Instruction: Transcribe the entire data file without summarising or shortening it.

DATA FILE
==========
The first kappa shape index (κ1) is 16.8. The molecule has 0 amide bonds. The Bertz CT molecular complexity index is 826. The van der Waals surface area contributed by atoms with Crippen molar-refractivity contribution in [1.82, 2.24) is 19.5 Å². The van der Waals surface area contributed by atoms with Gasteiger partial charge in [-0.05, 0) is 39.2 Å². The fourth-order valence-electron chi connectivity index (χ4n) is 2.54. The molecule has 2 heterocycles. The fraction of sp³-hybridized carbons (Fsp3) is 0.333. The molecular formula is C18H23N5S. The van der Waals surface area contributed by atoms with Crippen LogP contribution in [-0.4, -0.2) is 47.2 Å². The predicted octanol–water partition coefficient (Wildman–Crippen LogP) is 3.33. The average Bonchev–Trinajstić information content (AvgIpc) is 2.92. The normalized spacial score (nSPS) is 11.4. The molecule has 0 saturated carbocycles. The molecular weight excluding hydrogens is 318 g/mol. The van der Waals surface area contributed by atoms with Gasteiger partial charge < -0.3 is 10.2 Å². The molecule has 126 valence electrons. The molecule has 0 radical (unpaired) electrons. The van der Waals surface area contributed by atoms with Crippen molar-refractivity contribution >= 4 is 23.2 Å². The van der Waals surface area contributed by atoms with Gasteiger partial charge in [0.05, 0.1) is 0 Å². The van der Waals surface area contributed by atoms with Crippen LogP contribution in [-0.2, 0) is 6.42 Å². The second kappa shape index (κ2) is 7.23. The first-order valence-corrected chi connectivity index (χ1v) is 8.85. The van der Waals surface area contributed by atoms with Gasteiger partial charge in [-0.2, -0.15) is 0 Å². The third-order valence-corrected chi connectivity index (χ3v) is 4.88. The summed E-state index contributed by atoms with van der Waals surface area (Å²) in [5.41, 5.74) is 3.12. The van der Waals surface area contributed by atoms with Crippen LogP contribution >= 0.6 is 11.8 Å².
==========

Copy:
The first kappa shape index (κ1) is 16.8. The molecule has 0 amide bonds. The Bertz CT molecular complexity index is 826. The van der Waals surface area contributed by atoms with Crippen molar-refractivity contribution in [1.82, 2.24) is 19.5 Å². The van der Waals surface area contributed by atoms with Gasteiger partial charge in [-0.05, 0) is 39.2 Å². The fourth-order valence-electron chi connectivity index (χ4n) is 2.54. The molecule has 2 heterocycles. The fraction of sp³-hybridized carbons (Fsp3) is 0.333. The molecular formula is C18H23N5S. The van der Waals surface area contributed by atoms with Crippen LogP contribution in [-0.4, -0.2) is 47.2 Å². The predicted octanol–water partition coefficient (Wildman–Crippen LogP) is 3.33. The average Bonchev–Trinajstić information content (AvgIpc) is 2.92. The normalized spacial score (nSPS) is 11.4. The molecule has 0 saturated carbocycles. The molecular weight excluding hydrogens is 318 g/mol. The van der Waals surface area contributed by atoms with Gasteiger partial charge < -0.3 is 10.2 Å². The molecule has 126 valence electrons. The molecule has 0 radical (unpaired) electrons. The van der Waals surface area contributed by atoms with Crippen molar-refractivity contribution >= 4 is 23.2 Å². The van der Waals surface area contributed by atoms with Gasteiger partial charge in [0.05, 0.1) is 0 Å². The van der Waals surface area contributed by atoms with Crippen LogP contribution in [-0.2, 0) is 6.42 Å². The second kappa shape index (κ2) is 7.23. The first-order valence-corrected chi connectivity index (χ1v) is 8.85. The van der Waals surface area contributed by atoms with Gasteiger partial charge in [-0.2, -0.15) is 0 Å². The third-order valence-corrected chi connectivity index (χ3v) is 4.88. The summed E-state index contributed by atoms with van der Waals surface area (Å²) in [5.41, 5.74) is 3.12. The van der Waals surface area contributed by atoms with Crippen LogP contribution >= 0.6 is 11.8 Å².